I got a little carried away with this project, so it’s a family project as some of the cutting will probably require a grown up.  At the end of a crafternoon you will have some frame-worthy art imbued with the memories of making it together.


Coloured paper (browns, greens, pinks, yellows, red), scissors, glue stick, circle paper punch (15mm), serrated scissors, sheet of cardboard


I have created a template for you (download it here: Lotta Aust flowers ).  You don’t have to cut these out perfectly for the project to work, just use the template as a guide.

If your paper is A4 size, you can print our templates directly onto the paper.  Otherwise, tape the white printout onto the coloured paper and cut them out.


We’ve made a banksia flower and a seed pod.

To make the seed pod cut out the template shape from brown paper. Glue a sheet of light brown paper onto a sheet of dark brown paper. Punch lots of circles from it.  Fold the circles in half and glue them onto the base paper.

For the Banksia flower, cut out four of the banksia template.  Stack three of them them on top of each other and fold the pile in half vertically.  Put a staple in the middle, on the fold line, to hold the pile together.  Now fan out the folds and glue the final folded shape on top of the staple to hide it.  You can make a Bottle Brush with the same method, just add some snipped edges.

Cut some stems from brown paper. Cut some leaves from green paper using serrated scissors.  Put it all together and you have a paper Banksia.


Parts of these  flowers are a little trickier to cut, so they may require a grown up.  Use our template to cut out all the pieces and glue them together.  Fold and roll some of the pieces to make them sit up.

The grevillia stamens and both stems aren’t on the template because you just need to cut some rectangles.


The leaves are a little fiddly to cut out, so may need a grown up.  The flowers are simple, just punch some circles from yellow paper and glue them onto the stems.


Make all your flowers then start arranging them on top of your sheet of cardboard. Cut out a vase and add it to your collage.  Once you are happy with everything, glue it in position.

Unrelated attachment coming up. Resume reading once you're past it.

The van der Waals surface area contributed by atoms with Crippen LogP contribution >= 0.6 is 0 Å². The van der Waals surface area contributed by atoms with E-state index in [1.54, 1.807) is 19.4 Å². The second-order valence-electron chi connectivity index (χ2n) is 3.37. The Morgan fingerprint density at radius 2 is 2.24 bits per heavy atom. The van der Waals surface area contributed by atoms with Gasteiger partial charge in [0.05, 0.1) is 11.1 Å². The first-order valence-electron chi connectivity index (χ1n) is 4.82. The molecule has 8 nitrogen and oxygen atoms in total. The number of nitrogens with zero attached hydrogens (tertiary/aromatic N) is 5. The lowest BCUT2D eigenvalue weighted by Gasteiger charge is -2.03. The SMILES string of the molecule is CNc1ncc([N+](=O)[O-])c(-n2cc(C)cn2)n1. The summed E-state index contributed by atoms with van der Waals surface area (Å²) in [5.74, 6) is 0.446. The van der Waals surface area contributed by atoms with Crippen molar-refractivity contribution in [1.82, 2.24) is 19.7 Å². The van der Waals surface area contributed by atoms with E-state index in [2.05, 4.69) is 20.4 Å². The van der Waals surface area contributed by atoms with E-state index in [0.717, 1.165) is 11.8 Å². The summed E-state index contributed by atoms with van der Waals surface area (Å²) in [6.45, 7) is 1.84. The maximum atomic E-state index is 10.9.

Lotta Magazine | Magazine for kids





Jumping kangaroo

Australia Day is coming and what is more Australian than a kangaroo?  This one jumps almost as well as the real thing with the help of some elastic bands. Quick and easy to make, fun to play with and a great way to celebrate Australia.


Two paper cups, two elastic bands, scissors, glue stick, bamboo skewer, colouring pencils, A4 card, printout of the template (you can download it here: Lotta jumping kangaroo)


  1.  Print out our template. If you can, print it on A4 card so your kangaroo will last a little longer.
  2. Colour in and decorate your kangaroo.  You could  make him even more Australian by adding some Aboriginal art inspired dots.

3.  Cut out the cup wrapper and glue it onto one of the paper cups.

4.  Poke four holes in your wrapped paper cup, at opposite points (like a cross).  An adult can use the pointy end of your scissors to get the holes started, then the kids can open them up with a bamboo skewer.

5.  Cut your rubber bands (so they aren’t circles anymore).  Feed one rubber band through the opposite holes, allowing a little slack, then tie a knot in both ends.  You can use your bamboo skewer to help poke the rubber band through the holes.

6.  Repeat with the other rubber band.

7.  Now your kangaroo is ready to jump. Place the kangaroo cup on top of another paper cup, pull down and launch.  Visit my Instagram profile to see a video of him jumping.

Lotta magazine | Magazine for kids

You’ll find more great art and craft projects for kids in my magazine. Click above to see all the issues.